Charb was quoted by AP stating that the attack might have been carried out by "stupid people who don't know what Islam is" and that they are "idiots who betray their own religion". Mohammed Moussaoui, head of the French Council of the Muslim Faith, said his organisation deplores "the very mocking tone of the paper toward Islam and its prophet but reaffirms with force its total opposition to all acts and all forms of violence."[14] François Fillon, the prime minister, and Claude Guéant, the interior minister, voiced support for Charlie Hebdo,[12] as did feminist writer Ayaan Hirsi Ali, who criticised calls for self-censorship.[15]

In September 2012, the newspaper published a series of satirical cartoons of Mohammed, some of which feature nude caricatures of him.[16][17] Given that this came days after a series of attacks on U.S. embassies in the Middle East, purportedly in response to the anti-Islamic film Innocence of Muslims, the French government decided to increase security at certain French embassies, as well as to close the French embassies, consulates, cultural centers, and international schools in about 20 Muslim countries.[18] In addition, riot police surrounded the offices of the magazine to protect against possible attacks.[17][19][20]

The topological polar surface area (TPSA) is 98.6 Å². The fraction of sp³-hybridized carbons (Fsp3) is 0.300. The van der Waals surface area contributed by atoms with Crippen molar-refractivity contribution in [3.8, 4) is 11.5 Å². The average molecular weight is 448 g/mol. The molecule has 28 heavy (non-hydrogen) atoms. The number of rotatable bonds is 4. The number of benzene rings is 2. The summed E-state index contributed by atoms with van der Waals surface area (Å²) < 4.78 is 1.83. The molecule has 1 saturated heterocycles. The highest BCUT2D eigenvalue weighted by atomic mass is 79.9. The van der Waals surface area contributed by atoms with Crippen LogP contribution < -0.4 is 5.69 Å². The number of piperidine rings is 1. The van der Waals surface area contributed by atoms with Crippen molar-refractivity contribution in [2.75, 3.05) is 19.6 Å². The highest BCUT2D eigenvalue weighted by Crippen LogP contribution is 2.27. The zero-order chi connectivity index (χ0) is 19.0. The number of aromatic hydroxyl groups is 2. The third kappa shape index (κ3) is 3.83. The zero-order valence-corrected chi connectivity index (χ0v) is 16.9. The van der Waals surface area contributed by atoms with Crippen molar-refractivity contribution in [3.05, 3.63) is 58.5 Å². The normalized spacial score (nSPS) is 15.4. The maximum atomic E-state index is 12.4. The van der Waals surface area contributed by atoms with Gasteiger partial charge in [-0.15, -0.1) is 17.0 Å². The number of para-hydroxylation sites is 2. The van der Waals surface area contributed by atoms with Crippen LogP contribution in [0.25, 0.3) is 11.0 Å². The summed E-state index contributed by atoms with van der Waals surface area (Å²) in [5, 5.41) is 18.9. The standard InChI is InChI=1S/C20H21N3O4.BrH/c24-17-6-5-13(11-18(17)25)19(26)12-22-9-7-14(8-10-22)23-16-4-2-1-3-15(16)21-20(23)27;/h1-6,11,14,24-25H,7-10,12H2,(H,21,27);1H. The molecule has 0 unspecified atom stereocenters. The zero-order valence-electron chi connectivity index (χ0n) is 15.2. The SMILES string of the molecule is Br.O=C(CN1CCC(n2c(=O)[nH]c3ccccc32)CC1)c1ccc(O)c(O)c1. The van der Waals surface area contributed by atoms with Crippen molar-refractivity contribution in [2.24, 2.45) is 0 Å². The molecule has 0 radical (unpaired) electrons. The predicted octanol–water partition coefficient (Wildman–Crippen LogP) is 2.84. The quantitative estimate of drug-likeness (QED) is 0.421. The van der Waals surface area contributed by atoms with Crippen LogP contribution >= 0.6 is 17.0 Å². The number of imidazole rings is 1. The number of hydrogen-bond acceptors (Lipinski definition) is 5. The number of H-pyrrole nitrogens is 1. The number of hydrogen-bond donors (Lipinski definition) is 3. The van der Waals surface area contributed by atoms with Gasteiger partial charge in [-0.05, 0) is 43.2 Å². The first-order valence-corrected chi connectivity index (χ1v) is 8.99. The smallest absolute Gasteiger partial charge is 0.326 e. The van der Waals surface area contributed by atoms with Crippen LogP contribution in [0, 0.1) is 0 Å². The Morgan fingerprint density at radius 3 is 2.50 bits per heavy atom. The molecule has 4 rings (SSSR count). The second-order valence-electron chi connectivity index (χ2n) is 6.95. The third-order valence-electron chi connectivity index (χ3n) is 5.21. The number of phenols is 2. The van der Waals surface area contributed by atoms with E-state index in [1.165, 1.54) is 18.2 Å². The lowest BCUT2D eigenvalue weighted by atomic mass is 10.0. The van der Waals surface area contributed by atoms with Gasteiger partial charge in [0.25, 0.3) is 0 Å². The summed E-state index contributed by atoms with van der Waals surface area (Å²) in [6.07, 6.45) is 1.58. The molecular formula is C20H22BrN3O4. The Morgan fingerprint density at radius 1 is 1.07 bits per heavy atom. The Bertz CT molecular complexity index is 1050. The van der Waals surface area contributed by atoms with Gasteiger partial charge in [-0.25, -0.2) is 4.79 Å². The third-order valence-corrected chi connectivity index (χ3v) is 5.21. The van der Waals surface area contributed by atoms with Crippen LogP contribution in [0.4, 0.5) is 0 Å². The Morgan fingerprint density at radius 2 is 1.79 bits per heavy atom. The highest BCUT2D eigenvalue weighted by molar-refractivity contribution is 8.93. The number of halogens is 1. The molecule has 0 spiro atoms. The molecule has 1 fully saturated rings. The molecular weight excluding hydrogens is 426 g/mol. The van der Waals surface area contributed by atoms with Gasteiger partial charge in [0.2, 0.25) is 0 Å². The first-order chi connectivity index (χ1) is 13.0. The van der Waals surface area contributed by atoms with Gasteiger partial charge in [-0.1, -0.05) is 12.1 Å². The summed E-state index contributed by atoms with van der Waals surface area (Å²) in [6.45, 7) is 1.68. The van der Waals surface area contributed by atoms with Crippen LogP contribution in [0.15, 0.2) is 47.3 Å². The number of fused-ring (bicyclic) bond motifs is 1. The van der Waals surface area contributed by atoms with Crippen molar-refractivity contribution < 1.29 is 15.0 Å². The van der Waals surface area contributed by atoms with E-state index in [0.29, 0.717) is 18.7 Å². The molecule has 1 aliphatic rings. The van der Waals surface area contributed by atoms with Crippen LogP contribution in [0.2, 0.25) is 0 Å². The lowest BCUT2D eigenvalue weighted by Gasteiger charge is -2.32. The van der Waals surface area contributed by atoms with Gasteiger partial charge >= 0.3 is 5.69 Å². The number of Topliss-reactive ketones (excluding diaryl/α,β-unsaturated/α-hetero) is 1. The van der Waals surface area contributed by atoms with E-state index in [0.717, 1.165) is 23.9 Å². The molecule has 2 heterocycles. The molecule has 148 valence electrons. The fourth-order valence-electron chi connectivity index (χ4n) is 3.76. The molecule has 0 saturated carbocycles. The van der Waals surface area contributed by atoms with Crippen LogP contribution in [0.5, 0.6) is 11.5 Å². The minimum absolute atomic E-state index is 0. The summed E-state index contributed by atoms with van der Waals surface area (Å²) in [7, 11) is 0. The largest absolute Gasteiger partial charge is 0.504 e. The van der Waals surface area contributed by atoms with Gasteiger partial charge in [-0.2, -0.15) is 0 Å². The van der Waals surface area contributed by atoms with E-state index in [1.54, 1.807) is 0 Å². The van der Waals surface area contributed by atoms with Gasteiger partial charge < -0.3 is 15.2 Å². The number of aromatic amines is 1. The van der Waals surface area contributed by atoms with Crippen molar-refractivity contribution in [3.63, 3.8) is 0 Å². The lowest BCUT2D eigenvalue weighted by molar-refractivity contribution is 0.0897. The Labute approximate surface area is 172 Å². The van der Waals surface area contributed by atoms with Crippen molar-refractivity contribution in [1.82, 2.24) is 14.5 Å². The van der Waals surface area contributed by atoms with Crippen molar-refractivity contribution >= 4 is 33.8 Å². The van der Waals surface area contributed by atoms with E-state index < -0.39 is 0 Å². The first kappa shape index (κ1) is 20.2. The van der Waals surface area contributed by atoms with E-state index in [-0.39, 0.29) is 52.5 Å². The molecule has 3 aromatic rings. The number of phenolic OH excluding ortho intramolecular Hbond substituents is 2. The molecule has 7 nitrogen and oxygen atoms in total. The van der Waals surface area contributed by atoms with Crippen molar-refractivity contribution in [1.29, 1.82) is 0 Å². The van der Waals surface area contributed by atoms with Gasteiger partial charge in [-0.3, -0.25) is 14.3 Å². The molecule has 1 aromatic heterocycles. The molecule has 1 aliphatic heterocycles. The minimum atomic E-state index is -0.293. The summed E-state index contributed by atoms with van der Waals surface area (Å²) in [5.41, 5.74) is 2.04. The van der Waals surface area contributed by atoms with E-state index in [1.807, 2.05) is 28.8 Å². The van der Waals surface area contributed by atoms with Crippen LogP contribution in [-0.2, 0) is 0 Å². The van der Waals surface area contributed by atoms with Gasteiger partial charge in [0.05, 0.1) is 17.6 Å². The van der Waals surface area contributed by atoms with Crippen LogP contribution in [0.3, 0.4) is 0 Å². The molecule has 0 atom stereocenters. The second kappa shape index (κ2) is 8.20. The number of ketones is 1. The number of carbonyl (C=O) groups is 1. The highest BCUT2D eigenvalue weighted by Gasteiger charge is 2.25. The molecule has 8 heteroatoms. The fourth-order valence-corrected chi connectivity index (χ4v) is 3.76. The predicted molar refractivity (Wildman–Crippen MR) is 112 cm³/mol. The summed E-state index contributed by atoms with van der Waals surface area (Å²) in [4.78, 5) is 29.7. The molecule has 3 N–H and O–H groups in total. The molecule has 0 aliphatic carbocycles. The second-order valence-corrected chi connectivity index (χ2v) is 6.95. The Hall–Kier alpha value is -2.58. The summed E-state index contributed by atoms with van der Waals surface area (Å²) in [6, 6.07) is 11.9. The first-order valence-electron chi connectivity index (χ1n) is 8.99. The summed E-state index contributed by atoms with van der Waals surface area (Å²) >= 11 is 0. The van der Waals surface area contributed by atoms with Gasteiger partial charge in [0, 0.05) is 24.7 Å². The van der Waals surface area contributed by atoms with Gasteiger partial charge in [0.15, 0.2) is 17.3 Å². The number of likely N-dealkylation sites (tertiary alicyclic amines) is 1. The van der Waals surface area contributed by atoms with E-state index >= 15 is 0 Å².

Foreign Minister Laurent Fabius criticised the magazine's decision, saying, "In France, there is a principle of freedom of expression, which should not be undermined. In the present context, given this absurd video that has been aired, strong emotions have been awakened in many Muslim countries. Is it really sensible or intelligent to pour oil on the fire?"[21] However, the newspaper's editor defended publication of the cartoons, saying, "We do caricatures of everyone, and above all every week, and when we do it with the Prophet, it's called provocation."[22]

See also[edit]


  1. ^ Charb. "Non, "Charlie Hebdo" n’est pas raciste !". Le Monde. Retrieved 4 March 2014. 
  2. ^ «Charlie Hebdo, c'est la gauche plurielle» [archive] sur du 9 avril 2010
  3. ^ Cavanna et "les cons", Le Monde, 14 February 2014